Calling forth the best

Posted on January 20, 2018 by

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One of the most dramatic changes that any nurse educator can make is to enact a philosophy of “calling forth the best.”  I first realized the significance of this concept when I read Nel Noddings’ book Philosophy of Education,in which she explored caring as a moral foundation for education.  In Noddings’ view, all people (including all students and teachers) have the capacity for both good and evil. Typical teaching practices prevalent in nursing focus on the capacity for evil, and take advantage of the power imbalance that is inherent in education. Teachers all too easily take actions that impose power over, that harm others without regard for outcomes (these are so embedded in traditional ways of teaching that we often do not even recognize it). Teachers assume that students will cheat, plagiarize or otherwise manipulate in ways that they hope will shortcut their way to a good grade.  Teachers have a number of choices to intervene and change all of this, but the traditional and well-rehearsed approaches focus on policing student behavior, which not only places stress on everyone involved but has a high rate of failure (meaning students continue to cheat).  And, policing ignores, at best, what needs to happen to change our own practices that harm not only students, but also that harm ourselves, creating physical, emotional and even moral distress.

Adopting a caring approach to education turns the tide on all of this – it reorients our thinking to focus on the capacity for good, and provides real-time practice in reaching for the best in everyone, ourselves included.  The short-hand for this is “caring,” a term that we use a lot in nursing, but which does not adequately convey the depth and richness of what this means in nursing education.  To me the phrase “calling forth the best” expresses a big part of what “caring” in nursing education means. We invest in creating teaching-learning contexts that reduce, even eliminate students’ temptations to cheat. Instead, we focus our energies away from “policing” to activities that model concern for each student, that inspire, recognize, and assist all students to perform to the highest standards, and that provide resources and activities that give all students what they need to succeed.  We make clear to everyone what “the best” means, and the parameters that will be used for assessment.  We build in ways for students to take charge of their own destiny – options for performance that give each person a path to what they see as “their best.”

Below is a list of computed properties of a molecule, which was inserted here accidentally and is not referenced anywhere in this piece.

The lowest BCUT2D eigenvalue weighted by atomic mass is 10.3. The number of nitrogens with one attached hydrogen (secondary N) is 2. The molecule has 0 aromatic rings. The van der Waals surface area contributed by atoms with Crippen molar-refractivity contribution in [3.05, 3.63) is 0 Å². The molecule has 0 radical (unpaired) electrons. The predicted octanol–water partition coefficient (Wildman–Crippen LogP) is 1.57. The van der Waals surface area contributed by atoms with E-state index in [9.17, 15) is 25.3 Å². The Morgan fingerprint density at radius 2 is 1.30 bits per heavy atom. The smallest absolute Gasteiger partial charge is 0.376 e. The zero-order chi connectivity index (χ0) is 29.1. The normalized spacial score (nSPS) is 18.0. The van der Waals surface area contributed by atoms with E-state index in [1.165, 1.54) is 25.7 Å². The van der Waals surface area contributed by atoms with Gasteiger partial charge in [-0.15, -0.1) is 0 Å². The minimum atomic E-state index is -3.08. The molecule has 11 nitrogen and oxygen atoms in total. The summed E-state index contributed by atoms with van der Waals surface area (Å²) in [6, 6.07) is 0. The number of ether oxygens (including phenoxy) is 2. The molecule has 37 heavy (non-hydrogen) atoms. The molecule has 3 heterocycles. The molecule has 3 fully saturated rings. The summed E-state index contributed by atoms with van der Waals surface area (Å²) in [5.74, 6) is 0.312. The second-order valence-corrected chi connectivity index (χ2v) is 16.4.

This philosophy recognizes that even in the best of circumstances, because of everyone’s potential for both good and evil, students will not always respond to the call, and teachers will sometimes inflict harm. When these things happen, a caring approach to education calls for everyone involved to address the situation with compassion, but without wavering from the commitment to calling forth the best and living up to the standards that “the best” represents.  In plain language, we as teachers acknowledge harm we inflict, take steps to remedy that harm and reduce the possibility for it to happen again in the future.  We address a student’s failure (cheating, plagiarism) honestly and maintain a commitment to the consequences we have laid out to begin with, but also do what might be needed to help the student find a different path in the future.

If I were a betting woman, I would bet that most, even all nurse educators would like to change their practices in the direction I describe, but on reading this would hesitate, thinking that this sounds way too ideal to ever be possible!  But it is possible – and many of the posts on this blog are actually pointing the way.  Over the next few weeks I plan to address some specific approaches to enacting a philosophy of “calling forth the best.”  Watch for posts on approaches to group activities that reduce harm and call forth the best for everyone, on innovative ways to build in choices for students so that they can take charge of their own level of achievement, ways to administer “group” exams that are tools for assessment and for learning, ways to enhance student-centered learning while also enhancing your own role as a teacher/facilitator.  And much more!  So stay tuned!

  • Noddings, N. (1995). Philosophy of Education. Boulder, CO: Westview Press.
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